In February, the Department of the Treasury’s Office of Thrift Supervision released a plan that would encourage lenders to issue negative amortization certificates as an alternative to short sales or foreclosure. A negative amortization certificate gives the lender a claim against future proceeds in the event a house regains its value and is sold at a later date. Though numerous details are not yet settled, this may be an attractive option for both homeowners and lenders.

Other Market Considerations

Market trends may be working in your favor if you are looking to buy, but it still pays to do your homework. When looking at condo or co-op properties, for example, consider the health of the condo or co-op association. Developments in regions that saw significant speculative buying may be experiencing financial difficulties. Speculative buyers who are unable to make their mortgage payments are not very likely to pay maintenance dues or condo fees, either. Confirm whether the association has enough loss reserves to handle such defaults. Insufficient reserves could force the condo association to increase dues or cut back on building staff and maintenance in the future.

Market trends also affect homeowners who are not interested in either buying or selling. Recently, some lenders have cut off home equity lines of credit, even to borrowers with excellent credit ratings. Countrywide Financial Corp. has been the most notable to do so, suspending about 122,000 credit lines in late January. Declining home prices adversely impact loan-to-value ratios (the total debt outstanding versus the property value), which is a key determinant in how much debt a lender will grant. Loan-tovalue ratios have generally been in the neighborhood of 80 percent, but overzealous lenders granted loans well in excess of that during the recent housing boom. Lenders are taking preemptive action, suspending home equity lines of credit before borrowers can access them. If you plan to tap your home equity credit line, you may want to draw the funds right away to guard against a potential cutoff.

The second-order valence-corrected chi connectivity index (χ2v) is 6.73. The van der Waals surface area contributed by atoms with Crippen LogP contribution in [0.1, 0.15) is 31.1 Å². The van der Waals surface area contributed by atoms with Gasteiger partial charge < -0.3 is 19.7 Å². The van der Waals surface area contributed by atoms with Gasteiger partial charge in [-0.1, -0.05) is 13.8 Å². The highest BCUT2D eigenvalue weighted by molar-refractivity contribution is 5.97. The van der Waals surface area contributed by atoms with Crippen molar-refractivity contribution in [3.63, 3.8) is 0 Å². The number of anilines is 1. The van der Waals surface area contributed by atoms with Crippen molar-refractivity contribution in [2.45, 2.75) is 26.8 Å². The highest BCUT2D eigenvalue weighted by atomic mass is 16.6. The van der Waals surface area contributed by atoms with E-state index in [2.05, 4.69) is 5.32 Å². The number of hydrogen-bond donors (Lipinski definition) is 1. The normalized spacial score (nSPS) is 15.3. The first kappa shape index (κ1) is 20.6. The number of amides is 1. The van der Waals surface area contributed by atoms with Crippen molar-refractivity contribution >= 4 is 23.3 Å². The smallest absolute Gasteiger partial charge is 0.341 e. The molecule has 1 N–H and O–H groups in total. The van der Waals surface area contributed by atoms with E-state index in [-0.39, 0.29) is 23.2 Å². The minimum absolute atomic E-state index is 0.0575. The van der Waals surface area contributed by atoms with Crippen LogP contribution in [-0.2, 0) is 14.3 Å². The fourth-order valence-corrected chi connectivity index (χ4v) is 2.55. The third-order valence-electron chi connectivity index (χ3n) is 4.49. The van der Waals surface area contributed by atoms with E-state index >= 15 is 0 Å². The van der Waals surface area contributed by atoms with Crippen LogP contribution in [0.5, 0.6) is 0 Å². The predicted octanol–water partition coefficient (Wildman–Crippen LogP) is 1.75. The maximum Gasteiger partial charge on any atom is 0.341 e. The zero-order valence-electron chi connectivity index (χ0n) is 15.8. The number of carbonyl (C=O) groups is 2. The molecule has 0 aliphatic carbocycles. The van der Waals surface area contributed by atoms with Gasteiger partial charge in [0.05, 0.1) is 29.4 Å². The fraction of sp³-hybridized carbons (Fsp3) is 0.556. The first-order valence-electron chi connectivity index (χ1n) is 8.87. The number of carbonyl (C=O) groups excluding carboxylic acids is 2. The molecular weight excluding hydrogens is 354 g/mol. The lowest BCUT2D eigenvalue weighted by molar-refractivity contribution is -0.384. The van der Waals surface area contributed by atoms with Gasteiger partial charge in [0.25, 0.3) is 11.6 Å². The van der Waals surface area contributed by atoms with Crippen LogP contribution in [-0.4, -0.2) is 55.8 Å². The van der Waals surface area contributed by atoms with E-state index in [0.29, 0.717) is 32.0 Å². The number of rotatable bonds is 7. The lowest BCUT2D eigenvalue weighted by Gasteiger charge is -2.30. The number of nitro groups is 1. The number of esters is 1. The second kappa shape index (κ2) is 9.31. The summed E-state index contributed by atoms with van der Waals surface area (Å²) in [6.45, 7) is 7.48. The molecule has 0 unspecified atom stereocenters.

Depressed property values also can provide opportunities to transfer wealth to your heirs. Consider selling or making gifts of property to your heirs or to trusts for their benefit. If you want to continue living in the residence but still take advantage of low property values for gift tax purposes, consider a Qualified Personal Residence Trust (QPRT). Under a QPRT, the property is transferred to a trust for the ultimate benefit of your heirs. The trust specifies a term during which you can continue to control and live in the residence, after which the property passes to the beneficiaries of the trust. The contribution of the property to the trust is considered a gift to the trust beneficiaries. However, the value of the gift is significantly discounted because it is based on the value of the future right to own the residence at the end of the specified term. There are some drawbacks, though. If you outlive the term of the QPRT and wish to continue living in the residence, you may have to rent the property from your heirs. In addition, if you do not survive the term of the QPRT, the residence remains in your estate, as though the QPRT had never been created.

Whether you are a seller, a buyer or an owner just trying to weather this turbulent storm, it’s imperative that you understand the repercussions of recent market trends and the various tools you have at your disposal. As the recent real estate market has proven, even experienced, knowledgeable professionals can make some serious missteps.

Client Service Manager David Walters, who is based in our Portland, Oregon office, contributed several chapters to our firm’s most recent book, The High Achiever’s Guide To Wealth, including Chapter 11, “Marriage And Prenups,” and Chapter 16, “Estate And Gift Taxes.” He was also among the authors of the firm’s previous book, Looking Ahead: Life, Family, Wealth and Business After 55.